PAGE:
– Andy Stoddart, Rare Bird Alert
"Whether spotting golden eagles in Idaho or long-tailed tits in London, professional birdwatchers are a rare breed – observational dynamos wedded to their craft. Wildlife campaigner Mark Avery and birdwatcher Keith Betton have captured 20 stories (including their own) from British luminaries such as wagtail expert Stephanie Tyler and birder extraordinaire Lee Evans. This is both a serious overview of the field and a flock of delights, from the shot of a youthful Betton with three young song thrushes balancing on his forearm to fond memories of first binoculars, whether Leica Ultravids or Swarovskis."
– Barbara Kiser, Nature
"The variety of personalities interviewed in this book demonstrates nicely that there are many different kinds of birdwatcher, each engaging with our birds in a different way – and so there's bound to be something that chimes with anyone reading it. I was fascinated by what initially sparked each person's interest in birds and lit a fire that lasted a lifetime – it seemed to me that in all cases they were young and, like us all at that age, had very dry tinder!"
– Debbie Todd, BTO About Birds
"The passion of each voice in the book permeates the air. The joy of the initial discovery of birds for each subject is a wonder to read and every contributor has a point to make about the welfare of our birds or the state of conservation or the pleasure and passion derived from being in, and therefore a part of, nature. Conservation often takes the fiery enthusiasm out of its arguments and cold scientific statements about the state of the world can leave a non-conservationist audience unmoved. This passionate book does more for conservation in one reading than many dry academic papers on the dangers that surround our birds today; for passion energises a reader, passion makes us want to engage, passion makes us desire and want to bring about change. Those in positions of conservation power, some of whom are sharing their own passion within this very book, should read this book and feel the buzz that is created by the unbridled joy of connection with nature. Harness this and then offer people a cause to support and work with and we can change the grim picture that is the state of our world's bird life."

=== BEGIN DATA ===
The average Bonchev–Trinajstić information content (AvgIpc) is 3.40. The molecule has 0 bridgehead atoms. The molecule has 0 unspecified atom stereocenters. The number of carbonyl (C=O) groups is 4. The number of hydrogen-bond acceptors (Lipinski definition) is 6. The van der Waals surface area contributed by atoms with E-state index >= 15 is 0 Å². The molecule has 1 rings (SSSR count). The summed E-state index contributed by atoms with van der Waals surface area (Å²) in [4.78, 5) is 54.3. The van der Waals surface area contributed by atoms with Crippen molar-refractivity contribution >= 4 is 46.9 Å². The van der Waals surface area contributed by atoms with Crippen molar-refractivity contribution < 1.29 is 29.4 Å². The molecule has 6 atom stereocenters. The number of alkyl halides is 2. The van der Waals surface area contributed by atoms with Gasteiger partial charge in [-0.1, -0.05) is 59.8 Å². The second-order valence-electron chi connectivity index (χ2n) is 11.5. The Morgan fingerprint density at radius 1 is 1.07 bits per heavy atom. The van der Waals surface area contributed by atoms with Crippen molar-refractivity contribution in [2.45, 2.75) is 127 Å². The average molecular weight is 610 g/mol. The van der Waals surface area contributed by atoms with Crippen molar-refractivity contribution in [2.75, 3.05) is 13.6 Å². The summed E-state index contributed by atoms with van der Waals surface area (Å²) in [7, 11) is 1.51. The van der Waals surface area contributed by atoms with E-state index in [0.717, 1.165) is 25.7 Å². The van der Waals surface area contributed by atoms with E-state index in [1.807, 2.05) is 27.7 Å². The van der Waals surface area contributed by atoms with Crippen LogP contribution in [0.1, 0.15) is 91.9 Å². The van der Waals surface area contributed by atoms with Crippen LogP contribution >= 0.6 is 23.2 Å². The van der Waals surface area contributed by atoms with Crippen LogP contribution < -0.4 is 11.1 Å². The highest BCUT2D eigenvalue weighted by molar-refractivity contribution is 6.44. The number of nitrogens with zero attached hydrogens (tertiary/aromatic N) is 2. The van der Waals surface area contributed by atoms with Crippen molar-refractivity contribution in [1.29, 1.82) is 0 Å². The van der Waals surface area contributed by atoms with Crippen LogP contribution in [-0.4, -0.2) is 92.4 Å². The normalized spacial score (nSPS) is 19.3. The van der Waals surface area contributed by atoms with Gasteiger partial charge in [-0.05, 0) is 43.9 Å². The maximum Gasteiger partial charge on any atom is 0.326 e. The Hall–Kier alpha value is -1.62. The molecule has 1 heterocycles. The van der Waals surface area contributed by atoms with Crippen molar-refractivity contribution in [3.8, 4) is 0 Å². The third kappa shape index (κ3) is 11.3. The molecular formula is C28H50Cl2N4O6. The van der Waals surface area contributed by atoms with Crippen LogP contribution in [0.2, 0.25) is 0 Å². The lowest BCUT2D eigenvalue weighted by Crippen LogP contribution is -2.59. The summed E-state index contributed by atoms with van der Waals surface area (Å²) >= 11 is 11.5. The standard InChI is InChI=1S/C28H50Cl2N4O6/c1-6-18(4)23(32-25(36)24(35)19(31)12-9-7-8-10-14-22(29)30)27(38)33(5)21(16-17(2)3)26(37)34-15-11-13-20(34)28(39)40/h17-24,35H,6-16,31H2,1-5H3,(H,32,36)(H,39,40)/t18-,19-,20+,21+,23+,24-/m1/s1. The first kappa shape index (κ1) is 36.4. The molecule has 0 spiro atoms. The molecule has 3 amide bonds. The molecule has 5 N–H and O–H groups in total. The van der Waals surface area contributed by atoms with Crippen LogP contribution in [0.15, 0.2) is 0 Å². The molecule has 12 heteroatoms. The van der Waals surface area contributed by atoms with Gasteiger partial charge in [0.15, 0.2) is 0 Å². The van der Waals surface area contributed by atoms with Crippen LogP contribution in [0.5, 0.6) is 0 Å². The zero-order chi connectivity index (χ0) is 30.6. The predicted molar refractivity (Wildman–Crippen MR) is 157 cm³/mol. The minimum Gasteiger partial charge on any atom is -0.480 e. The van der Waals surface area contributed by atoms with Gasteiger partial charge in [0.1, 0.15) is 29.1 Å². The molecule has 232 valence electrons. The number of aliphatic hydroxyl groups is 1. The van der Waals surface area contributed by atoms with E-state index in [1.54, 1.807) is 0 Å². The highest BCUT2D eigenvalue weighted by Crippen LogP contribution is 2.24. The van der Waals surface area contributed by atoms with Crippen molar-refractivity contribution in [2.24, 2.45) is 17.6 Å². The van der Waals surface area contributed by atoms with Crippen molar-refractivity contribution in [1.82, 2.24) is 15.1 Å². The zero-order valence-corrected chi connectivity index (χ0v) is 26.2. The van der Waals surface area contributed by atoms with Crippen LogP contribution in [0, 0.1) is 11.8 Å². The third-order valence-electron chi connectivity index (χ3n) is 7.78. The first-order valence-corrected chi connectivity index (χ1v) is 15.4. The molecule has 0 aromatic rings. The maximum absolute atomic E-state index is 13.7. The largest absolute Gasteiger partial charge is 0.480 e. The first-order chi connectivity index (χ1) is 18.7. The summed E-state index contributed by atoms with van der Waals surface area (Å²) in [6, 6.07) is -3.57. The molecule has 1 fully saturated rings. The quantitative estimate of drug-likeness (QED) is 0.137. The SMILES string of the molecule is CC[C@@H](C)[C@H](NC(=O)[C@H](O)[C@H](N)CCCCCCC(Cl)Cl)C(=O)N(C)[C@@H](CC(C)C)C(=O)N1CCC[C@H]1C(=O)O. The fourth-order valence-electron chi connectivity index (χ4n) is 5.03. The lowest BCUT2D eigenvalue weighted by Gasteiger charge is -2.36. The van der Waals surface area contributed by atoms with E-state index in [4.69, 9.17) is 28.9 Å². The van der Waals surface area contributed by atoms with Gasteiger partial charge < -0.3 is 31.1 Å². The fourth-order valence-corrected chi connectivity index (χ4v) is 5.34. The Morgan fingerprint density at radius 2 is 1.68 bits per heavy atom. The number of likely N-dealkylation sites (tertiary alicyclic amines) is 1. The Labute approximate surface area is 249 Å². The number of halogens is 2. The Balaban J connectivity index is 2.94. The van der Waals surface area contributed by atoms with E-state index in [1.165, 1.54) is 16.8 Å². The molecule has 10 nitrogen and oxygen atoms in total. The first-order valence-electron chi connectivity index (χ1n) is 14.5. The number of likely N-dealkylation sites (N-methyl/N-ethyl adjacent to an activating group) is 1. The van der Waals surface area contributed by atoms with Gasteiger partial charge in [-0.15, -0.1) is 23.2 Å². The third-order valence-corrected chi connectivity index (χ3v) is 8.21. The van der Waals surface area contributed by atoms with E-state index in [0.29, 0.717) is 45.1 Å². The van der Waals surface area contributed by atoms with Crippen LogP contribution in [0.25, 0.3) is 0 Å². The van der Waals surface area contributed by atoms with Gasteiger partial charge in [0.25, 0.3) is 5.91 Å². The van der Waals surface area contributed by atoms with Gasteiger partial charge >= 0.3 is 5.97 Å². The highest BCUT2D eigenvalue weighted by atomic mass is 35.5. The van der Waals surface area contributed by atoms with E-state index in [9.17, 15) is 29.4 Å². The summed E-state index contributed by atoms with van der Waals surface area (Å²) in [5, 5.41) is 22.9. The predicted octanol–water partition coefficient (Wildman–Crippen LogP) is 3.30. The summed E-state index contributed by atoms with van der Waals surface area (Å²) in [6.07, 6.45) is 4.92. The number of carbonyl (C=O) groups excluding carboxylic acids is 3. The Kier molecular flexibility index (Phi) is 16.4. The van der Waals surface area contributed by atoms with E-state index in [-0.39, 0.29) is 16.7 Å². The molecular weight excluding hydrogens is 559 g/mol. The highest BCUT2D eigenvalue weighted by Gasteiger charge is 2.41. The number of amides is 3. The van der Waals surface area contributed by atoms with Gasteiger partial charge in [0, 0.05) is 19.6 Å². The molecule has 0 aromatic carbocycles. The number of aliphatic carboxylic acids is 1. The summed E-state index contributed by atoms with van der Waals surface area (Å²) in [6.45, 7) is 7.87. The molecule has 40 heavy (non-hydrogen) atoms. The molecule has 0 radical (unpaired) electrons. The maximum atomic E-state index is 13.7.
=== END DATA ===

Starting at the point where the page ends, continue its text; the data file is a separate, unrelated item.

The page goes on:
– Ceri Levy, Caught by the River
"For me this was a nostalgic book. I related closely to many of the stories, particularly by the older people. It was a fun book to read and should appeal to all avid birdwatchers. So take it to the cottage and curl up by the fire when the rain is heavy and enjoy."
– Roy John, Canadian Field-Naturalist
"There are many how-to books about birding on the market; but Behind the Binoculars adopts a much wider-ranging approach to the subject with such queries as the best birding locations in the world, the worst places, birders' first bird books and binoculars, rare bird sightings, and personal lives. These queries draw readers not only into the art and science of birding, but its political, ecological and personal aspects, as well, making for a lively set of insights especially recommended for any reader with a prior avian affinity."
– Diane Donovan, Midwest Book Review